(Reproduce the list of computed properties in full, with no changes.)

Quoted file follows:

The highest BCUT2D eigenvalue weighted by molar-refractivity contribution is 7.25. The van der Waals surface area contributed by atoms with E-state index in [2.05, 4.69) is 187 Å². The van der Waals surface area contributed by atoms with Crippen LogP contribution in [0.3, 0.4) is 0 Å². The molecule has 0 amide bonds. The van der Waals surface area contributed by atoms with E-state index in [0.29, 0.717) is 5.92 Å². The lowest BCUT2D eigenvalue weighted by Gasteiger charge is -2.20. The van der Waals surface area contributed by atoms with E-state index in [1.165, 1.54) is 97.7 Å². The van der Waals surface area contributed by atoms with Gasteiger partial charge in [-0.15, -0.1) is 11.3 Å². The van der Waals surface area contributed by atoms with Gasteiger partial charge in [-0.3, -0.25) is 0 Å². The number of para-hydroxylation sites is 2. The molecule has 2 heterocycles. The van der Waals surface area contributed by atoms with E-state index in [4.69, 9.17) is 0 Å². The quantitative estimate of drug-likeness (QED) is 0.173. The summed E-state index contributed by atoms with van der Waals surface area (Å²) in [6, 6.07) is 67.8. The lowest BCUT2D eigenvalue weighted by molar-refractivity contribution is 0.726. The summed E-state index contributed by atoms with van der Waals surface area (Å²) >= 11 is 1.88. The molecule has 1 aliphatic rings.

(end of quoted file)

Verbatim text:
The highest BCUT2D eigenvalue weighted by molar-refractivity contribution is 7.25. The van der Waals surface area contributed by atoms with E-state index in [2.05, 4.69) is 187 Å². The van der Waals surface area contributed by atoms with Crippen LogP contribution in [0.3, 0.4) is 0 Å². The molecule has 0 amide bonds. The van der Waals surface area contributed by atoms with E-state index in [0.29, 0.717) is 5.92 Å². The lowest BCUT2D eigenvalue weighted by Gasteiger charge is -2.20. The van der Waals surface area contributed by atoms with E-state index in [1.165, 1.54) is 97.7 Å². The van der Waals surface area contributed by atoms with Gasteiger partial charge in [-0.15, -0.1) is 11.3 Å². The van der Waals surface area contributed by atoms with Gasteiger partial charge in [-0.3, -0.25) is 0 Å². The number of para-hydroxylation sites is 2. The molecule has 2 heterocycles. The van der Waals surface area contributed by atoms with E-state index in [4.69, 9.17) is 0 Å². The quantitative estimate of drug-likeness (QED) is 0.173. The summed E-state index contributed by atoms with van der Waals surface area (Å²) in [6, 6.07) is 67.8. The lowest BCUT2D eigenvalue weighted by molar-refractivity contribution is 0.726. The summed E-state index contributed by atoms with van der Waals surface area (Å²) >= 11 is 1.88. The molecule has 1 aliphatic rings.